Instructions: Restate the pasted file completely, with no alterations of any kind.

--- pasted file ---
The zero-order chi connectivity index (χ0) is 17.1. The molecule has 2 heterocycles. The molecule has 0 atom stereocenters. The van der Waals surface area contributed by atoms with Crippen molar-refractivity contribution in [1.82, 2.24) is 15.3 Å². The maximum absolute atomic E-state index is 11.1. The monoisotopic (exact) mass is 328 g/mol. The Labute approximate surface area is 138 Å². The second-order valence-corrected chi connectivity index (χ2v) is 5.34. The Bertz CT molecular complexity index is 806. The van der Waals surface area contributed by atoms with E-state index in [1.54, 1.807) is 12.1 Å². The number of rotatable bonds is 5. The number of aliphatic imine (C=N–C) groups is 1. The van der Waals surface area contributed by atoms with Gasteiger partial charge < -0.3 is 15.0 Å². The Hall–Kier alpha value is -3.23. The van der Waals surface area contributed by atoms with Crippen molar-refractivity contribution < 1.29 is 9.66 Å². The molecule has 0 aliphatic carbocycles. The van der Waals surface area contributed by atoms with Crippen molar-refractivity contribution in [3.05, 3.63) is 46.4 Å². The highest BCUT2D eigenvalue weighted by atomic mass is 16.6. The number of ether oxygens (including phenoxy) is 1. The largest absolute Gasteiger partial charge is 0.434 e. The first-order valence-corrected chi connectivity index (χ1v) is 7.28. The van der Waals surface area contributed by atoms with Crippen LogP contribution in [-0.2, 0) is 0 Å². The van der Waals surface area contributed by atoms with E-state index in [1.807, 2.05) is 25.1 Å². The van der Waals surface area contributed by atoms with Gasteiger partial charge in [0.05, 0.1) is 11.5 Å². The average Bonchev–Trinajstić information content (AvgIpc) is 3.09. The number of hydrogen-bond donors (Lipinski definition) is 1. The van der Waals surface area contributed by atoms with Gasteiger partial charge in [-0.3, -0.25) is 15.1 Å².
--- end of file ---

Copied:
The zero-order chi connectivity index (χ0) is 17.1. The molecule has 2 heterocycles. The molecule has 0 atom stereocenters. The van der Waals surface area contributed by atoms with Crippen molar-refractivity contribution in [1.82, 2.24) is 15.3 Å². The maximum absolute atomic E-state index is 11.1. The monoisotopic (exact) mass is 328 g/mol. The Labute approximate surface area is 138 Å². The second-order valence-corrected chi connectivity index (χ2v) is 5.34. The Bertz CT molecular complexity index is 806. The van der Waals surface area contributed by atoms with E-state index in [1.54, 1.807) is 12.1 Å². The number of rotatable bonds is 5. The number of aliphatic imine (C=N–C) groups is 1. The van der Waals surface area contributed by atoms with Gasteiger partial charge < -0.3 is 15.0 Å². The Hall–Kier alpha value is -3.23. The van der Waals surface area contributed by atoms with Crippen molar-refractivity contribution < 1.29 is 9.66 Å². The molecule has 0 aliphatic carbocycles. The van der Waals surface area contributed by atoms with Crippen molar-refractivity contribution in [3.05, 3.63) is 46.4 Å². The highest BCUT2D eigenvalue weighted by atomic mass is 16.6. The number of ether oxygens (including phenoxy) is 1. The largest absolute Gasteiger partial charge is 0.434 e. The first-order valence-corrected chi connectivity index (χ1v) is 7.28. The van der Waals surface area contributed by atoms with Crippen LogP contribution in [-0.2, 0) is 0 Å². The van der Waals surface area contributed by atoms with E-state index in [1.807, 2.05) is 25.1 Å². The van der Waals surface area contributed by atoms with Gasteiger partial charge in [0.05, 0.1) is 11.5 Å². The average Bonchev–Trinajstić information content (AvgIpc) is 3.09. The number of hydrogen-bond donors (Lipinski definition) is 1. The van der Waals surface area contributed by atoms with Gasteiger partial charge in [-0.3, -0.25) is 15.1 Å².